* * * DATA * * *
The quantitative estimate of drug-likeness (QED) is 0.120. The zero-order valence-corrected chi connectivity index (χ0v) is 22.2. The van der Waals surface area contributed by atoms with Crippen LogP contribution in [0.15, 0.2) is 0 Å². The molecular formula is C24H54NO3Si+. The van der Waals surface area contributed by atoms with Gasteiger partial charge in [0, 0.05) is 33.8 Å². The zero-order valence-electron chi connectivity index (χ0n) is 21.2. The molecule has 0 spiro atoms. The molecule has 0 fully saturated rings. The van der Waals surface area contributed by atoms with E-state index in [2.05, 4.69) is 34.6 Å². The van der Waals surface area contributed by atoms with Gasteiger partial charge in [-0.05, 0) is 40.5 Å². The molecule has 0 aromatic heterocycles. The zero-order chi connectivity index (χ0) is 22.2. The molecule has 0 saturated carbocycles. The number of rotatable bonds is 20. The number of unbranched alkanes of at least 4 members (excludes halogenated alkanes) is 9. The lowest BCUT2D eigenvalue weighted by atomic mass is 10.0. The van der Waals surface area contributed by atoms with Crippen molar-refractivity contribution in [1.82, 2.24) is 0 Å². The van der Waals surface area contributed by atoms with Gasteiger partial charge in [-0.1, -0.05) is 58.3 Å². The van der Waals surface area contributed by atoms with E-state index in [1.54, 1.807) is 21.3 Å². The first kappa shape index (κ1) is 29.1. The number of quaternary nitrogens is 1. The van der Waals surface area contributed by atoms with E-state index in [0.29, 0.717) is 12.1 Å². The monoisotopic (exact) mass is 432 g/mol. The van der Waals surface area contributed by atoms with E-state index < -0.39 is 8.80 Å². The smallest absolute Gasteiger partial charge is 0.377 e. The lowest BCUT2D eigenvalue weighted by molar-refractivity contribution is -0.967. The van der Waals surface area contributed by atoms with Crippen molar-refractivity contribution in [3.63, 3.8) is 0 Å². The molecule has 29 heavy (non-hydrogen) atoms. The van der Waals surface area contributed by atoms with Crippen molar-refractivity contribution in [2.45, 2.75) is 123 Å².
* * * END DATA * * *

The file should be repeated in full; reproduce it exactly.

The quantitative estimate of drug-likeness (QED) is 0.120. The zero-order valence-corrected chi connectivity index (χ0v) is 22.2. The van der Waals surface area contributed by atoms with Crippen LogP contribution in [0.15, 0.2) is 0 Å². The molecular formula is C24H54NO3Si+. The van der Waals surface area contributed by atoms with Gasteiger partial charge in [0, 0.05) is 33.8 Å². The zero-order valence-electron chi connectivity index (χ0n) is 21.2. The molecule has 0 spiro atoms. The molecule has 0 fully saturated rings. The van der Waals surface area contributed by atoms with E-state index in [2.05, 4.69) is 34.6 Å². The van der Waals surface area contributed by atoms with Gasteiger partial charge in [-0.05, 0) is 40.5 Å². The molecule has 0 aromatic heterocycles. The zero-order chi connectivity index (χ0) is 22.2. The molecule has 0 saturated carbocycles. The number of rotatable bonds is 20. The number of unbranched alkanes of at least 4 members (excludes halogenated alkanes) is 9. The lowest BCUT2D eigenvalue weighted by atomic mass is 10.0. The van der Waals surface area contributed by atoms with Crippen molar-refractivity contribution in [1.82, 2.24) is 0 Å². The van der Waals surface area contributed by atoms with Gasteiger partial charge in [-0.1, -0.05) is 58.3 Å². The van der Waals surface area contributed by atoms with E-state index in [1.54, 1.807) is 21.3 Å². The first kappa shape index (κ1) is 29.1. The number of quaternary nitrogens is 1. The van der Waals surface area contributed by atoms with E-state index in [0.29, 0.717) is 12.1 Å². The monoisotopic (exact) mass is 432 g/mol. The van der Waals surface area contributed by atoms with E-state index < -0.39 is 8.80 Å². The smallest absolute Gasteiger partial charge is 0.377 e. The lowest BCUT2D eigenvalue weighted by molar-refractivity contribution is -0.967. The van der Waals surface area contributed by atoms with Crippen molar-refractivity contribution in [3.63, 3.8) is 0 Å². The molecule has 29 heavy (non-hydrogen) atoms. The van der Waals surface area contributed by atoms with Crippen molar-refractivity contribution in [2.45, 2.75) is 123 Å².